# Absorbance vs titrant added in acid-base titration

I was working on this question:

Nitrophenol is a colorless weak monoprotic acid ($\mathrm{p}K_\mathrm{a} = 7.2$) whose conjugate base is bright yellow. To $2.00\ \mathrm{mL}$ of a solution of $\mathrm{0.0100\ M}$ nitrophenol is added $\mathrm{1.00\ M} ~\ce{NaOH}$ in $\mathrm{0.001\ mL}$ portions, and the absorbance of the solution at $\mathrm{485\ nm}$ is monitored. What does the graph of $A_\mathrm{{485}}$ as a function of added volume of $\ce{NaOH}$ look like?

The answers given were:

My reasoning for this question was that the absorbance is proportional to the concentration of conjugate base present in the solution. As the titration progressed towards the equivalence point ($\mathrm{0.02\ mL}~\ce{NaOH}$ added), the concentration of base increased. Then, as more base is added beyond the equivalence point, the concentration of base decreased, since no more base is being produced but the solution is being diluted. Therefore, I thought the correct graph was (A). However, the correct answer ended up being (B). So why would the concentration of base stay constant past the equivalence point?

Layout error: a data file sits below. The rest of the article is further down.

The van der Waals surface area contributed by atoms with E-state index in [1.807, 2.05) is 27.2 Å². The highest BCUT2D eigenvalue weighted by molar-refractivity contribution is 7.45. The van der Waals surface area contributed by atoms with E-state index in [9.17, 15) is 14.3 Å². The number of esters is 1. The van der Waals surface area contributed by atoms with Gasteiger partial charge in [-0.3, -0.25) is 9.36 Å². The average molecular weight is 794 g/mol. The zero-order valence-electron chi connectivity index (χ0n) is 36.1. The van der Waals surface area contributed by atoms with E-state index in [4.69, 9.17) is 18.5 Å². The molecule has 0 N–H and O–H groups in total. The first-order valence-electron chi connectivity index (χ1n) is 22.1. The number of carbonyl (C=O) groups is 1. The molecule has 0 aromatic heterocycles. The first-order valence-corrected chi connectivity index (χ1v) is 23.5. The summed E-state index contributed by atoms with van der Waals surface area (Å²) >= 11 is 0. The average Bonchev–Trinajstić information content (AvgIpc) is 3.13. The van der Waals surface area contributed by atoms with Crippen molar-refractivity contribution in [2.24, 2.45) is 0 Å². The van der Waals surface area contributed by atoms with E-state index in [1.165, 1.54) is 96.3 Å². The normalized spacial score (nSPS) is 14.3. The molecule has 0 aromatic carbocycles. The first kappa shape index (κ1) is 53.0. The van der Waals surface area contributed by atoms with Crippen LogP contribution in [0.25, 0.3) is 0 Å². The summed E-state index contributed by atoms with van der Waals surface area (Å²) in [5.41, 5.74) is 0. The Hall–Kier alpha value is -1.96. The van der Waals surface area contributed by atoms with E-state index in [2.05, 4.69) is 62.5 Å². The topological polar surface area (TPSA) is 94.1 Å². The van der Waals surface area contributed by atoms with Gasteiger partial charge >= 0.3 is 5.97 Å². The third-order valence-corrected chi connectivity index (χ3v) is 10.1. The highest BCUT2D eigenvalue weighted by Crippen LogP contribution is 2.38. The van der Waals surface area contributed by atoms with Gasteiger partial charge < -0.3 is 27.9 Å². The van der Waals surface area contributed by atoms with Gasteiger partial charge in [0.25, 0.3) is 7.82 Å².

• Once all the conjugate base is formed in the solution it doesn't get any more yellow. The twist here is that the small extra volume of titrant has a negligible effect on the overall volume of solution. – MaxW Dec 31 '15 at 17:19
• @MaxW Ohh the solution originally had a volume of 2 mL so adding the 0.02 mL of titrant doesn't change the concentration much. Thanks. – carbenoid Dec 31 '15 at 18:07